Choose your current account carefully

Banks are well aware that once a student has signed up to a current account, there’s a good chance they’ll stay loyal for life. That’s why they often offer a wide range of freebies to try and win your custom.

But don’t be swayed by the incentives. The key decision maker is likely to be the overdraft offering.

Used sensibly, an overdraft could provide a financial buffer if you find yourself short – or in an emergency.

But bear in mind that advertised limits are not guaranteed, as you will usually be credit checked.

To compare student current account offerings, head here.

Understand your overdraft

If you are likely to find yourself in the red, it’s important to familiarise yourself with the fee-free limit on your overdraft. You should then strive to do all you can not to breach that, or costs could soon rack up.

Also be aware that an overdraft is a loan – and that it will need to be paid back eventually. To avoid paying interest, you may need to clear it within one year of graduating. Check with your provider.

Steer clear of credit cards

While you may be able to get a credit card as a student, you need to tread very carefully. Cards may look appealing, but can come with hefty rates and fees. Unless used very wisely, you could find yourself trapped in a spiral of debt.

Get a part-time job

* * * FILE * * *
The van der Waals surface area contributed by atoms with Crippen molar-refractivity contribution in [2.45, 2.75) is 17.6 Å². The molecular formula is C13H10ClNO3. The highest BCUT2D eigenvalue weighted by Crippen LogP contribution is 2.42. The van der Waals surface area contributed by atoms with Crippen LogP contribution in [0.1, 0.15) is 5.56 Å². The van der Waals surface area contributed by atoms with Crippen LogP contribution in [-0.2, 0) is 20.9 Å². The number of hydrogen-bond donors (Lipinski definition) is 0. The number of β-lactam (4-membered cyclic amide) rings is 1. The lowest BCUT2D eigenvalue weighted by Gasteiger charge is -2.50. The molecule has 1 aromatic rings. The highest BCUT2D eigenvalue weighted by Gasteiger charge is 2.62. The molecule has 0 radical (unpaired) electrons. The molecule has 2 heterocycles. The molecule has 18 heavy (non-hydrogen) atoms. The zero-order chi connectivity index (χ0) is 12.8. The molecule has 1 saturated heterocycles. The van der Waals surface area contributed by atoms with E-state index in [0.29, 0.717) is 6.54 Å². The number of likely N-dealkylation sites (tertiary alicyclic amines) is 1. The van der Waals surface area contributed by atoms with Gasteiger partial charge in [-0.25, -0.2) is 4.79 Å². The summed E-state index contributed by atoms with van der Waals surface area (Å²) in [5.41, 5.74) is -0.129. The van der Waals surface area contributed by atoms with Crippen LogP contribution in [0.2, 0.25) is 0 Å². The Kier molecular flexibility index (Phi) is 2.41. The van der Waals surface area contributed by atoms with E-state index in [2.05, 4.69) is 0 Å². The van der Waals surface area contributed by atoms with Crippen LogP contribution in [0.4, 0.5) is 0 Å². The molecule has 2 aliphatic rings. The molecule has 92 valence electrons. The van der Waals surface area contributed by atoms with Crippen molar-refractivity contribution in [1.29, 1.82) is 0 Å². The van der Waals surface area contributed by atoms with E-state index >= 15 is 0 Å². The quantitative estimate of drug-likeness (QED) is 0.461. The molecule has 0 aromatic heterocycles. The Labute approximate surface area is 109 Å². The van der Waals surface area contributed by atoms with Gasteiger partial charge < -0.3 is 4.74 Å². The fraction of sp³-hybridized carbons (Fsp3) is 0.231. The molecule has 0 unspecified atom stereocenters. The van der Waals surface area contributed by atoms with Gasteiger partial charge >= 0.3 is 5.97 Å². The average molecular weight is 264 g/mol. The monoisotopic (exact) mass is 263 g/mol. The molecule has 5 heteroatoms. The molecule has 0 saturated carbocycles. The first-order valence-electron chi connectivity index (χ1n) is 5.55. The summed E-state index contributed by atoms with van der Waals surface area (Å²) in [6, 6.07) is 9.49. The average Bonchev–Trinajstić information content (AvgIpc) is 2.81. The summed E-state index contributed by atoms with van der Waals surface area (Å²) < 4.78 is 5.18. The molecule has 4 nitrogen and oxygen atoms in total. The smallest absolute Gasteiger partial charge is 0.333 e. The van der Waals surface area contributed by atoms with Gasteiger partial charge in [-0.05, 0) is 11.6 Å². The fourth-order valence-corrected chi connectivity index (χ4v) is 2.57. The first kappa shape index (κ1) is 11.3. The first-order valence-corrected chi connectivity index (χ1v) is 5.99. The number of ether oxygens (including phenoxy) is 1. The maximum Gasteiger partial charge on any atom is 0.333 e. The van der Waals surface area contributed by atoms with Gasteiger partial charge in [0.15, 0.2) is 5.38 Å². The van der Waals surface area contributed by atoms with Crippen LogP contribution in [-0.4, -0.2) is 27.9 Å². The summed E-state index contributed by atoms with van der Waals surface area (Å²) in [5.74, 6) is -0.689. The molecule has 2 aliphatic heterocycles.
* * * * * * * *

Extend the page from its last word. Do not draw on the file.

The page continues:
A good way to boost your bank balance during your time at university is by getting a part-time job. This can also look good on your CV. Check out ads around campus as well as sites such as StudentJob.

Take care not to take on too big a commitment, though, as you need to fit the job around your studies.

If you work alongside your studies, you can earn up to £12,570 in the current tax year (2021-22) without having to pay any tax. Find out more about student jobs and tax, head here.

Cash in on offers

Make your money go further by taking advantage of deals and discounts on tech, clothing, food and drink via websites such as Student Beans and Unidays. Also get yourself an NUS Totum card.

When making purchases online, see if you can earn as you spend via a cashback website such as Topcasback or Quidco.

Buy second-hand

Don’t feel the need to buy all your books and equipment brand new. Pick up books for a fraction of the price second-hand. A good starting point is students in the year above you. Make use of the campus library as much as you can.

Also check out items for sale on sites such as Facebook Marketplace, Gumtree, eBay and Preloved.

Further tips to help you budget

  • Only take cash with you on a night out so you have a limit on the amount you can spend
  • Invest in a 16-25 railcard. It costs just £30 a year, but with a third off train fares, you’ll soon recoup the cost
  • Save on transport costs locally by biking

Ask for help

If you find yourself getting into financial difficulty, don’t ignore the problem as it won’t go away.

Speak to your bank or building society as they may be able to help.

Also speak to money advisers if your university has them.

And don’t forget there’s free debt help available from organisations such as StepChange and National Debtline.